- Don’t try to stand for more than an hour for the first week.
- Then, if I were to do it again, I would add 90 minutes to my standing time each week until I got to eight hours.
- BUT, break up that time in halves. Stand when you first get to work, and right after lunch. Sit the rest of the time.
- If you need to sit, sit. Don’t force standing, but also try to have enough discipline to hit your standing time goal each day.
- Marvel at how much shorter “meetings at your desk” are now that others are forced to stand too.
- Don’t eat while standing.
Most important: give it time. Six months in, you should have a good sense if standing is going to work for you, but it won’t be until about a year in that you are fully comfortable with standing.
These days I stand for about 85% of my working day and sit for the rest. If I am tired from the kids keeping me up, I just sit. There’s no reason to have my work suffer just so I can stand, but I still try very hard to stand as much as possible.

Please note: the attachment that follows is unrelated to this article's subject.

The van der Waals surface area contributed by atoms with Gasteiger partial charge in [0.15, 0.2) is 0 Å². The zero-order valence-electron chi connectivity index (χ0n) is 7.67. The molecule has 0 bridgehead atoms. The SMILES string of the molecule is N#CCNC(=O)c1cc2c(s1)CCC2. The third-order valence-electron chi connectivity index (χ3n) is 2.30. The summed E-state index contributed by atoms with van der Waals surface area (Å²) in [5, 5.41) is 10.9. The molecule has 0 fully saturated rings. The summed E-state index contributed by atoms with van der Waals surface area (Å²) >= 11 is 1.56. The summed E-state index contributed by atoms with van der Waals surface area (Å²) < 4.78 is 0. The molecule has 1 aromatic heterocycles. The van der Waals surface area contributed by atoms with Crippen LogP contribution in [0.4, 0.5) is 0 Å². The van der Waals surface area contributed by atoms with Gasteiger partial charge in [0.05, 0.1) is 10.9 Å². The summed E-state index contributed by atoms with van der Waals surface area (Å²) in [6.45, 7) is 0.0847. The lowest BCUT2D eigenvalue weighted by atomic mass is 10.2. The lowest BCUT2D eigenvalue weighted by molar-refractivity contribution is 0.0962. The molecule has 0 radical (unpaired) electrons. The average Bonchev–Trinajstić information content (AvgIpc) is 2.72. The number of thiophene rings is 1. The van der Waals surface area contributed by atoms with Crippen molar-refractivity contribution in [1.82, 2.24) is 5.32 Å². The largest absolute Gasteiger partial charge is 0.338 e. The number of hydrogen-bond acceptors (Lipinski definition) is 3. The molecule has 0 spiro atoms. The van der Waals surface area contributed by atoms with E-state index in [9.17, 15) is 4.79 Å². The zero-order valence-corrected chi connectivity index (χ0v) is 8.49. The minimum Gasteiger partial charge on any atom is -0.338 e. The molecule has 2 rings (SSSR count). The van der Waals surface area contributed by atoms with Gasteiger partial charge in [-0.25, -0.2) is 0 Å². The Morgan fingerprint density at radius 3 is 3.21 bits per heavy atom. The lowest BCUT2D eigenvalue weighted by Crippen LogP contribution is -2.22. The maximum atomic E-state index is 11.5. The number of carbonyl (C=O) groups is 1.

Even an hour a day of standing is better than no standing. Keep that in mind and go easy.
The biggest downside to standing is how much faster you wear our your shoes and socks. I go through socks like crazy now.
- “Surveillance of power is one of the most important ways to ensure that power does not abuse its status. But, of course, power does not like to be watched.”∞
- Password Trouble→
Scott Williams on the annoyance of changing passwords on sites:
Don’t restrict password length. 1Password let’s me create a 50 character password, yet I’d say at least 40% of the sites I went to couldn’t handle a password that long.
I hate it when a site restricts passwords/characters for passwords.
- Updates to Writer Pro